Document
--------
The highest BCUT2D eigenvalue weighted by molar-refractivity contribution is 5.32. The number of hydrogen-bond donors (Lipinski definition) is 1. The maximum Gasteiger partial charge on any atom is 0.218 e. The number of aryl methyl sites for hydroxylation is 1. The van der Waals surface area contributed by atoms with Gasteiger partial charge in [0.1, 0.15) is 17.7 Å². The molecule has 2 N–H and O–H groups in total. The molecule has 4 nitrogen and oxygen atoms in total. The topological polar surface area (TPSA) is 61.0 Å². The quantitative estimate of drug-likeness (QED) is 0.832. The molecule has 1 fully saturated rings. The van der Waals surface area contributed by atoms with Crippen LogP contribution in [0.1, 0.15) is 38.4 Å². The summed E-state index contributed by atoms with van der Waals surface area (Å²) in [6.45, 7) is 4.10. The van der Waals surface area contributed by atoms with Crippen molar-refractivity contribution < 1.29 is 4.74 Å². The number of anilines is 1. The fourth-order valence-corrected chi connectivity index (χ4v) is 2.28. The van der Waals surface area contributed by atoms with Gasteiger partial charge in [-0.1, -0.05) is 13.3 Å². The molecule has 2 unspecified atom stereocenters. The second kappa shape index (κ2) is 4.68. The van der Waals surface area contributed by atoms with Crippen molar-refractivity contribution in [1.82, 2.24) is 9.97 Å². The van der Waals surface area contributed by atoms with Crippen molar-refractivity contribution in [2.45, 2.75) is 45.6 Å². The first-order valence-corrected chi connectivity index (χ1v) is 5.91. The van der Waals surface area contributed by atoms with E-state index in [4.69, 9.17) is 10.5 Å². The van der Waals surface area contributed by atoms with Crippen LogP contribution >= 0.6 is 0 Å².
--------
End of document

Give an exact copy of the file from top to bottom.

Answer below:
The highest BCUT2D eigenvalue weighted by molar-refractivity contribution is 5.32. The number of hydrogen-bond donors (Lipinski definition) is 1. The maximum Gasteiger partial charge on any atom is 0.218 e. The number of aryl methyl sites for hydroxylation is 1. The van der Waals surface area contributed by atoms with Gasteiger partial charge in [0.1, 0.15) is 17.7 Å². The molecule has 2 N–H and O–H groups in total. The molecule has 4 nitrogen and oxygen atoms in total. The topological polar surface area (TPSA) is 61.0 Å². The quantitative estimate of drug-likeness (QED) is 0.832. The molecule has 1 fully saturated rings. The van der Waals surface area contributed by atoms with Crippen LogP contribution in [0.1, 0.15) is 38.4 Å². The summed E-state index contributed by atoms with van der Waals surface area (Å²) in [6.45, 7) is 4.10. The van der Waals surface area contributed by atoms with Crippen molar-refractivity contribution < 1.29 is 4.74 Å². The number of anilines is 1. The fourth-order valence-corrected chi connectivity index (χ4v) is 2.28. The van der Waals surface area contributed by atoms with Gasteiger partial charge in [-0.1, -0.05) is 13.3 Å². The molecule has 2 unspecified atom stereocenters. The second kappa shape index (κ2) is 4.68. The van der Waals surface area contributed by atoms with Crippen molar-refractivity contribution in [1.82, 2.24) is 9.97 Å². The van der Waals surface area contributed by atoms with Crippen molar-refractivity contribution in [2.45, 2.75) is 45.6 Å². The first-order valence-corrected chi connectivity index (χ1v) is 5.91. The van der Waals surface area contributed by atoms with E-state index in [4.69, 9.17) is 10.5 Å². The van der Waals surface area contributed by atoms with Crippen LogP contribution >= 0.6 is 0 Å².